[Blu-ray Review] 'Maniac Cop' - Bloody Disgusting
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[Blu-ray Review] ‘Maniac Cop’



Why do you guys like Maniac Cop? And by “you guys” I mean whoever created the demand for multiple sequels and this upcoming Blu-Ray? Maybe it’s Bruce Campbell fans, maybe it’s Tom Atkins fans, or is it just people who had a really good year in 1988? I mean, I love Atkins and Campbell as much as the next guy but as Atkins himself insinuates in his supplemental interview, it’s far from the best work he’s ever done.
Maniac Cop starts out promisingly enough, with a hulking uniformed figure choking a woman on the run from two pre-Giuliani street thugs. It sets up a nice, pulpy atmosphere that film is only able to maintain in fits and starts. Maniac Cop’s main problem is that it’s unable to decide what kind of movie it is. It alternates between actually having a sense of humor and then being incredibly dour for what it is. I like the moments of levity and carnage that recognize the game the film is supposed to be playing, but too often they’re beset by a stiff script with flat direction.

Skinny Bruce Campbell is required to play it almost too straight as the philandering and wrongly accused cop Jack Forrest (who gets over the death of his wife in what must be some kind of record time). Tom Atkins’ Frank MacCrae is given slightly more pathos but none of it adds up to much. Laurene Landon’s character is never developed enough for the audience to feel any kind of investment in her survival. Adding to our rogues gallery of wasted performances, Robert Dzar’s titular villain looks utterly ridiculous in the daylight (where the 3rd act of the film takes place). The movie also features probably the single weakest “it’s not over yet” final shot that I have EVER seen.

All that being said, nostalgia is powerful stuff. I’d actually never seen the film before but I found myself hankering for the gold old days of hard boiled 80′ slasher films – albeit ones that have half decent kills. The carnage in Maniac Cop is practically non-existent. There’s plenty of offings, but none that are remotely scary or memorable. Many of them are played almost off-camera with synth stabs indicating the supposed wounds being inflicted.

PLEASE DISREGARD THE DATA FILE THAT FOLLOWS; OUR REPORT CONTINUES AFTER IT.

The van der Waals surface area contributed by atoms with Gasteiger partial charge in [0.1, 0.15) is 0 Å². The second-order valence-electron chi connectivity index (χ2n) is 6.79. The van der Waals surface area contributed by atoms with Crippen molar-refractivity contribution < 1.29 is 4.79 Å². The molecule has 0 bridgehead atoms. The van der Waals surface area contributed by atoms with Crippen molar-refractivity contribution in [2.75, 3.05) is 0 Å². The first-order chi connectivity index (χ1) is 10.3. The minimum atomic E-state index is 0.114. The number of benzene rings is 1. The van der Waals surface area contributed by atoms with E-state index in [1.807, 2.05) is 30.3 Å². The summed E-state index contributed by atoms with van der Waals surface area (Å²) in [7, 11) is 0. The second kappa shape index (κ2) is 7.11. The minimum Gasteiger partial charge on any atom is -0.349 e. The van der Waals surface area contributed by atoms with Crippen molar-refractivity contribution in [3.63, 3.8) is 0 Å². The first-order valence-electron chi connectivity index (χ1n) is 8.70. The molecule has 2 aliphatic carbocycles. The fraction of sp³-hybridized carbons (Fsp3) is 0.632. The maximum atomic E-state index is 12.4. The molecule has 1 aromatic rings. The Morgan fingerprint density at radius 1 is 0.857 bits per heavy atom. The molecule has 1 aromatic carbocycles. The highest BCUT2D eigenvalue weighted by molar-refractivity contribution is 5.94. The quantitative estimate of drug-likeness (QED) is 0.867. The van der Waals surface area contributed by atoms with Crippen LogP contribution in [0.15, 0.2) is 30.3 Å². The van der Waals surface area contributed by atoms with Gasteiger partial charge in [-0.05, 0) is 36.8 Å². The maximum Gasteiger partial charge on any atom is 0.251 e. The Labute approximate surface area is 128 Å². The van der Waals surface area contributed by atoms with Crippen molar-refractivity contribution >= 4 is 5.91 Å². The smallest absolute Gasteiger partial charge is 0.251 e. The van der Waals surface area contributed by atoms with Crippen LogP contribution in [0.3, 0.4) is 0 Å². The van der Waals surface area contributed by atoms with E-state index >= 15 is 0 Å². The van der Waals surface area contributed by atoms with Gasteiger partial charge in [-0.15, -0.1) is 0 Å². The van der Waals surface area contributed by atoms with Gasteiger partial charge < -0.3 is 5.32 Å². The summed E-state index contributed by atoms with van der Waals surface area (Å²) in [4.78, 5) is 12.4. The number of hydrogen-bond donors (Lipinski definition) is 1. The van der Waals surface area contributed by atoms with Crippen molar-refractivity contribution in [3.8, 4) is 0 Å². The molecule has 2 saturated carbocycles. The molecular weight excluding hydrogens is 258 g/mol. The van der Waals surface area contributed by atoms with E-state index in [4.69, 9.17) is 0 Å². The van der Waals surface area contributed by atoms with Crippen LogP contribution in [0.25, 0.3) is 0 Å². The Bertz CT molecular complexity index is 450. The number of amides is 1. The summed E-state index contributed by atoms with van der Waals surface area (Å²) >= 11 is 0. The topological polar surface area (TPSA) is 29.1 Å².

With all that out of the way, if you’ve seen Maniac Cop and are one of the film’s seemingly many cult fans, I can report that the transfer is actually pretty good. Grain is well preserved, the picture is clear and the colors are solid and stable. I suspect this was never a terribly good-looking film, but the print on display here seems fairly pristine.


Maniac Cop Memories: Interview with Robert Z’Dar – A 12 minute conversation with the actor behind the film’s villain. He would like you to know that he has had two hip replacement surgeries and is thus ready to return to work!

Out The Window: Interview with Tom Atkins – A candid interview with Atkins wherein he recalls having a good time on set but admits that Maniac Cop is not one of his favorite films, ranking it far below Night Of The Creeps and even his brief appearance in Lethal Weapon.

Three Minutes with Danny Hicks – Take a guess.

The supplements are sounded out with a few trailers and some additional scenes filmed for the Japanese television version that don’t really add much.

Score: 5/10


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